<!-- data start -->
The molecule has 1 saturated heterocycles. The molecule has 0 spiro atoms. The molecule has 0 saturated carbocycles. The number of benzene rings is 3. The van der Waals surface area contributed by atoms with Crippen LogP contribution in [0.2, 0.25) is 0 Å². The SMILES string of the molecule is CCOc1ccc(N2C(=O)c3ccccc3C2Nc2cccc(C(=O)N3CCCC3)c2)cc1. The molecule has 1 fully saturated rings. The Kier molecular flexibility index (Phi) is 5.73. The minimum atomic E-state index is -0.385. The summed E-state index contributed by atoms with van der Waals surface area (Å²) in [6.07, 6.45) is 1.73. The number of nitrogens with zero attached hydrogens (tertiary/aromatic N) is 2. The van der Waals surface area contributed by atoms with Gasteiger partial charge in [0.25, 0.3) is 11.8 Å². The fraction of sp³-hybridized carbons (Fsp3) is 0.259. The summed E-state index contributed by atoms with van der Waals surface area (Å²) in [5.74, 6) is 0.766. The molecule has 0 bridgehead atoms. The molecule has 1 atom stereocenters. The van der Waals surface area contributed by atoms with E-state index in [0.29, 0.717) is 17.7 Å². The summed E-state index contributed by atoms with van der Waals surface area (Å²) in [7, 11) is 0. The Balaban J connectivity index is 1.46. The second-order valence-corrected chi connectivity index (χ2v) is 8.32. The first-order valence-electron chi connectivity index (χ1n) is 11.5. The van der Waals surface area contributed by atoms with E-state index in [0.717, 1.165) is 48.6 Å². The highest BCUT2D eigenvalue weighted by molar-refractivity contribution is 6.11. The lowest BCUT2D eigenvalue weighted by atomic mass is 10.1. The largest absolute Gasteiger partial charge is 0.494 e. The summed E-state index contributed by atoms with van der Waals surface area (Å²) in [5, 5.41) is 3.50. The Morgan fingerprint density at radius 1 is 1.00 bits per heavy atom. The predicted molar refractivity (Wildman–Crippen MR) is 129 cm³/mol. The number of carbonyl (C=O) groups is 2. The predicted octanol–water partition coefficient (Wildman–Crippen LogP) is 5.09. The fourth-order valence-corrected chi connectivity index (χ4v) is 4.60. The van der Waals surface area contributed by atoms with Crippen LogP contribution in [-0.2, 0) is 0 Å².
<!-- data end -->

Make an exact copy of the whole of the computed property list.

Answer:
The molecule has 1 saturated heterocycles. The molecule has 0 spiro atoms. The molecule has 0 saturated carbocycles. The number of benzene rings is 3. The van der Waals surface area contributed by atoms with Crippen LogP contribution in [0.2, 0.25) is 0 Å². The SMILES string of the molecule is CCOc1ccc(N2C(=O)c3ccccc3C2Nc2cccc(C(=O)N3CCCC3)c2)cc1. The molecule has 1 fully saturated rings. The Kier molecular flexibility index (Phi) is 5.73. The minimum atomic E-state index is -0.385. The summed E-state index contributed by atoms with van der Waals surface area (Å²) in [6.07, 6.45) is 1.73. The number of nitrogens with zero attached hydrogens (tertiary/aromatic N) is 2. The van der Waals surface area contributed by atoms with Gasteiger partial charge in [0.25, 0.3) is 11.8 Å². The fraction of sp³-hybridized carbons (Fsp3) is 0.259. The summed E-state index contributed by atoms with van der Waals surface area (Å²) in [5.74, 6) is 0.766. The molecule has 0 bridgehead atoms. The molecule has 1 atom stereocenters. The van der Waals surface area contributed by atoms with E-state index in [0.29, 0.717) is 17.7 Å². The summed E-state index contributed by atoms with van der Waals surface area (Å²) in [7, 11) is 0. The Balaban J connectivity index is 1.46. The second-order valence-corrected chi connectivity index (χ2v) is 8.32. The first-order valence-electron chi connectivity index (χ1n) is 11.5. The van der Waals surface area contributed by atoms with E-state index in [0.717, 1.165) is 48.6 Å². The highest BCUT2D eigenvalue weighted by molar-refractivity contribution is 6.11. The lowest BCUT2D eigenvalue weighted by atomic mass is 10.1. The largest absolute Gasteiger partial charge is 0.494 e. The summed E-state index contributed by atoms with van der Waals surface area (Å²) in [5, 5.41) is 3.50. The Morgan fingerprint density at radius 1 is 1.00 bits per heavy atom. The predicted molar refractivity (Wildman–Crippen MR) is 129 cm³/mol. The number of carbonyl (C=O) groups is 2. The predicted octanol–water partition coefficient (Wildman–Crippen LogP) is 5.09. The fourth-order valence-corrected chi connectivity index (χ4v) is 4.60. The van der Waals surface area contributed by atoms with Crippen LogP contribution in [-0.2, 0) is 0 Å².